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Reporting a claim within the required timeframe waives the payment of a claim excess, can make a significant difference to the cost of a claim, and may also reduce your premium.
Employers have a number of workers compensation responsibilities, including having Workers Compensation Insurance and, if asked, being able to provide the name and address of their insurer.
As an employer, it is your responsibility to continue to pay an injured worker on the usual pay days following an injury.
You must send your GIO case officer a fortnightly record of the time the worker has lost due to injury or illness.
A ‘worker’ is an individual who works under a contract of service with an employer, whether the contract is expressed or implied, oral or written, or an individual who works under a contract or at piecework rates for labour or substantially labour only.
Suitable duties are short-term work duties agreed between the employer, the injured worker and treating doctor, to assist the injured worker’s rehabilitation.
An Injury Management Plan (IMP) outlines the steps required to assist the injured worker to get back to work, and establishes the agreed Return To Work goal.
A Return To Work Plan is a written action plan that explains how you will help your injured worker stay at work while they recover.
A common law claim is a claim for damages in which it is necessary for the worker to prove 'fault' in the form of negligence or breach of statutory duty on the part of the employer.
A “recurrence” is when the symptoms of a previous injury recur spontaneously, whilst a “aggravation” is when symptoms of a pre-existing injury are increased by a new and definable event.
A Nominated Treating Doctor is the doctor that the injured worker has elected for their medical treatments.
A ‘Register of Injuries’ is used to record the details of each injury that occurs in the workplace, regardless of whether or not a claim is made.
We’ve put together a comprehensive, step-by-step guide to help you in dealing with a workplace injury.
The maximum duration of weekly compensation payments is generally linked to the level of a worker’s “Whole Person Impairment” (WPI), which is determined by a medical assessor.
Generally the worker’s “Whole Person Impairment” (WPI) must be at least 5% before an entitlement exists, although this minimum does not apply to the loss of fingers and toes.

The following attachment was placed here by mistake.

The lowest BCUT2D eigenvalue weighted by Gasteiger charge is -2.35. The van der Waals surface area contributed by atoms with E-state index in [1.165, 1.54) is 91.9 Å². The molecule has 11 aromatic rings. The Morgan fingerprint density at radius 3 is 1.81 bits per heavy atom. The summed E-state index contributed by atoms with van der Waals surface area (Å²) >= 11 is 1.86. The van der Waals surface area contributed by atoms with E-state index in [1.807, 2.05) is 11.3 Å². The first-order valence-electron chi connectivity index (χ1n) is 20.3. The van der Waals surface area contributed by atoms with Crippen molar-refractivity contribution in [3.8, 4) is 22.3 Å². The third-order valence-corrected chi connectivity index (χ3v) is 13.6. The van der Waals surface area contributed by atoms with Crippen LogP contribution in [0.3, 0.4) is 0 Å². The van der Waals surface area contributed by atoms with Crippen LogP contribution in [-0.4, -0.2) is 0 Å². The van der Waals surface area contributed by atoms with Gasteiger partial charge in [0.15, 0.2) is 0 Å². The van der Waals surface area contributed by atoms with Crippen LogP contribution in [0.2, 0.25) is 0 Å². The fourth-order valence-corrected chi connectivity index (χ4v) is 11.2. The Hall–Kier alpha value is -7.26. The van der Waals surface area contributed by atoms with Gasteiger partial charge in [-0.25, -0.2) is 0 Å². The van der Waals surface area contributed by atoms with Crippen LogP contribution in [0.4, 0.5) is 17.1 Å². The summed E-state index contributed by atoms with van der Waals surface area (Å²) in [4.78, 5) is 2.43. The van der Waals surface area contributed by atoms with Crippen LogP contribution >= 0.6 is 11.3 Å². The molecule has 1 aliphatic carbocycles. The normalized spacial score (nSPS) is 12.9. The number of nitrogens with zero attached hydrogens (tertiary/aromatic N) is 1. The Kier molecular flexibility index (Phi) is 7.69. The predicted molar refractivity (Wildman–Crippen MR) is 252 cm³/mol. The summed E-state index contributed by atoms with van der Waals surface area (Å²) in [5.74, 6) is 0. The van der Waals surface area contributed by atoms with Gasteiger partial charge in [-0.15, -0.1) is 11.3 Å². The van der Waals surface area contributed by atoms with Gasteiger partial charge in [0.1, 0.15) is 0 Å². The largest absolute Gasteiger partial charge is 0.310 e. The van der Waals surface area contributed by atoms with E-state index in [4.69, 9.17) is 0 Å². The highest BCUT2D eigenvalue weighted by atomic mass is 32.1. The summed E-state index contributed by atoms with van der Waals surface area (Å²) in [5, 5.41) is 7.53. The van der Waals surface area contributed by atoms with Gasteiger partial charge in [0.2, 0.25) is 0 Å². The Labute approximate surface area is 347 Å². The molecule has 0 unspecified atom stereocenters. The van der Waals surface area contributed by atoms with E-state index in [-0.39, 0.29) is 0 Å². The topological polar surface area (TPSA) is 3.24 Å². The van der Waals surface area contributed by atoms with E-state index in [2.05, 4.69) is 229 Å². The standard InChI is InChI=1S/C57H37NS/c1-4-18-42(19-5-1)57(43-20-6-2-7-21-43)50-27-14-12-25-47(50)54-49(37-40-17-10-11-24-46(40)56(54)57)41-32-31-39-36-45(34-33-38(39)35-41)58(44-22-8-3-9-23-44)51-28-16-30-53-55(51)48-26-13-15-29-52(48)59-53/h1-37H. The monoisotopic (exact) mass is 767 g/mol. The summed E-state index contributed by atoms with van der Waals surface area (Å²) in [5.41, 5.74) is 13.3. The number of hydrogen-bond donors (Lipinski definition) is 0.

Recovery at Work and Return to Work Plans will be utilised if a worker suffers a significant injury where a partial or total incapacity exceeds 5 days.
Yes, they do. This includes having to provide their insurer with a list of suitable alternative duties, and appointing a Return To Work coordinator.
Yes, it’s possible, but the employer or worker must file a reference with the Tribunal for alterations or have approved medical reasons to stop benefits.
If you receive a notice of injury, you have 14 days to provide your worker with a written notice informing them of their right to make a claim under the Act.
Generally, the cost of reasonable and necessary medical expenses incurred by the worker are covered for up to one year after their entitlement to weekly compensation payments ceases.
In the first instance, disputes or queries relating to claims can be directed to your GIO Case Officer.
New South Wales
Applicable to all employers, this claim excess is the equivalent of one week of the injured worker’s weekly entitlement to compensation benefits.
In NSW, it is compulsory to have workers compensation if you engage workers (or contractors deemed to be workers) and pay more than $7,500 a year in wages, you engage apprentices or trainees, or you’re a member of a Group for workers compensation purposes.
GIO is an agent appointed by icare to deliver workers compensation claims management services to employers and workers in NSW.
In NSW, a worker for workers compensation purposes is 'a person who has entered into or works under a contract of service or a training contract with an employer…'.
If you are a small employer, your premium will not be impacted by the costs of your workers compensation claims. If you are a medium or large employer, however, your premium will be impacted.
We’ve put together a step by step guide to help you know what to do with an injury occurs – click the link below to find out more.
If your claim meets the criteria and is accepted, you’re obliged to pay compensation to the injured worker at the current weekly wage (award) rate.
Once notified of a claim, GIO has seven days to commence provisional liability payments. In some cases, however, GIO may have a “reasonable excuse” not to commence provisional liability payments within this timeframe.
In Western Australia, there are several situations in which a worker may be entitled to compensation for an injury or disease.
‘Wages’ means the aggregate amount of Wages, salary, or other remuneration to be paid to your Workers.
It depends on whether the contractor or sub-contractor is defined as a ‘worker’.
A Certificate of Currency provides confirmation of a current WA Workers Compensation policy.